We are constantly being astonished these days at the amazing discoveries in the field of violence. But I maintain that far more undreamt of and seemingly impossible discoveries will be made in the field of non-violence. M.K. Gandhi


Two October is the UN-designated International Day for Non-violence, the date chosen being the birth anniversary of Mahatma Gandhi, the best-known figure of non-violent action. To honor seriously the day, we have to ask serious questions: What determines the success or failure of a non-violent movement for change? Are violent and non-violent methods competing or complementary strategies? Does help from outside sources matter? Today, the United Nations recognizes a collective responsibility to protect people threatened by genocide, ‘ethnic cleansing’ and other crimes against humanity, but the way to respond to these challenges non-violently have not been set out. Does the example of one movement influence others? Is non-violence one possible strategy among others or is it as Gandhi thought a way of being in the world?

The recent death in August 2009 of Corazon Aquino, the former president of the Philippines, recalled to mind the “Peoples Power Revolution” of 1986 which non-violently overthrew the corrupt government of Ferdinand Marcos who had ruled the Philippines under martial law since 1972. A modest woman who overcame her fear to speak in public and who had been projected to leadership through the assassination of her husband, the prominent opposition politician, Benigno Aquino Jr. started a movement which showed that resolute non-violence can be a source of political change.

Robert Kennedy spoke during a visit to South Africa still under its apartheid government of each act of courage as a ripple sent forth to join with other ripples, ultimately “to build a current which can sweep down the mightiest walls of oppression and resistance.” Yet in Robert Kennedy’s America, there is a saying that “in politics, there is no second act.” If there is not success when one has the first occasion, there will be no second chance. The Peoples Power Revolution of Corazon Aquino showed that political power could be overthrown by non-violent action. Many in the Philippines hoped that economic and social change would follow. But since Mrs Aquino left office in 1992, the Muslim and Communist insurgencies have continued. There are serious human rights abuses by the military in combating these insurgencies. The Philippines remains a collection of oligarchies and political dynasties. Much of the population is poor with a high unemployment rate and some eight million Filipinos work overseas. Many families depend on remittances from abroad, and an overseas job can be one of the highest ambitions for the upwardly mobile.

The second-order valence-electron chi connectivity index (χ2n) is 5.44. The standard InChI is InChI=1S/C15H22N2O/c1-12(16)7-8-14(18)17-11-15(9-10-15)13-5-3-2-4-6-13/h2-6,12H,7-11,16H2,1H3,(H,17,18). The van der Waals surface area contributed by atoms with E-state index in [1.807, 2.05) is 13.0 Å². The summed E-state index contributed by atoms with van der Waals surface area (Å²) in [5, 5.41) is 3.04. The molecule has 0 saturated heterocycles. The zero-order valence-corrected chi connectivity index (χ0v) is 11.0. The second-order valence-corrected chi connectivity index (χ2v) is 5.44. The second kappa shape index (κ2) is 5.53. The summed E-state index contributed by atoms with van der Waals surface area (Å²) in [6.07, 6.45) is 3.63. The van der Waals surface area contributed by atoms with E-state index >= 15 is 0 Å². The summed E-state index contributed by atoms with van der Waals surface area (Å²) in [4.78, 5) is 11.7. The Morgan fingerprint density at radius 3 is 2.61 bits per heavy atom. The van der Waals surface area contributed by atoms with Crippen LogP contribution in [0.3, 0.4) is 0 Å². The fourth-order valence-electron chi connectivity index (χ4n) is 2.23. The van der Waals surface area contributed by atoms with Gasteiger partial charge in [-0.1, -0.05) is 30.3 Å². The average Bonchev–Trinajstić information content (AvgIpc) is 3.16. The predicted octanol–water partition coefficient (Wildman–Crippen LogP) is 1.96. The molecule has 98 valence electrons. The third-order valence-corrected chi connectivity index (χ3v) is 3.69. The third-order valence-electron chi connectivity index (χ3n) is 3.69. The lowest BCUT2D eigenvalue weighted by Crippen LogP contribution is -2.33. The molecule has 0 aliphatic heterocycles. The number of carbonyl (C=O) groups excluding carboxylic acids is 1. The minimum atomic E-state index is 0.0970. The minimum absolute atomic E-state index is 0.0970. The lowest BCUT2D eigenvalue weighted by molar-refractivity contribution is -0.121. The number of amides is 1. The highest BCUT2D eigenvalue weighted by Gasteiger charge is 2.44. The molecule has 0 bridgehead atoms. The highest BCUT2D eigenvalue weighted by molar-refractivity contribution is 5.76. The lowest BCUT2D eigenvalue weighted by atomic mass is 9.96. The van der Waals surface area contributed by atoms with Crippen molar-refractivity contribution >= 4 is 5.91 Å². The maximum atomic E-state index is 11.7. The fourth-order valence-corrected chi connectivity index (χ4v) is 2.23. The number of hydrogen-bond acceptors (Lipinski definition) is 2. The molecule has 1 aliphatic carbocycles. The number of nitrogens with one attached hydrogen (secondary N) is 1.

Likewise, the death this summer of Kim Dae-jung, a dissident who survived a death sentence and an assassination attempt by military dictators before winning the South Korean presidency reminds us of the difficulties of keeping up a momentum of peaceful change through non-violent diplomatic methods. As president from 1998 until 2003, Kim Dae-jung was the first opposition leader to be elected in Korea. In 2000, he flew to Pyongyang for talks with Kim Jong-il of North Korea. The meeting led to a period of détante on the divided Korean Peninsula. However, inter-Korean relations have chilled as the North tested nuclear weapons first in 2006 and again in 2009. There was no second act after the first act of “Sunshine Policy” and a vision of reconciliation to overcome five decades of hostility.

For there to be successful non-violent action, one has to keep in mind that there must always be a second act for which one must be prepared. The actors may not be the same as in Act I, but they must be ready to continue a momentum, to build coalitions with new social forces and to be willing to undertake the long-term but often slow development of the socio-economic framework which many people expect from the exciting first act.

Rene Wadlow, Representative to the UN, Geneva, Association of World Citizens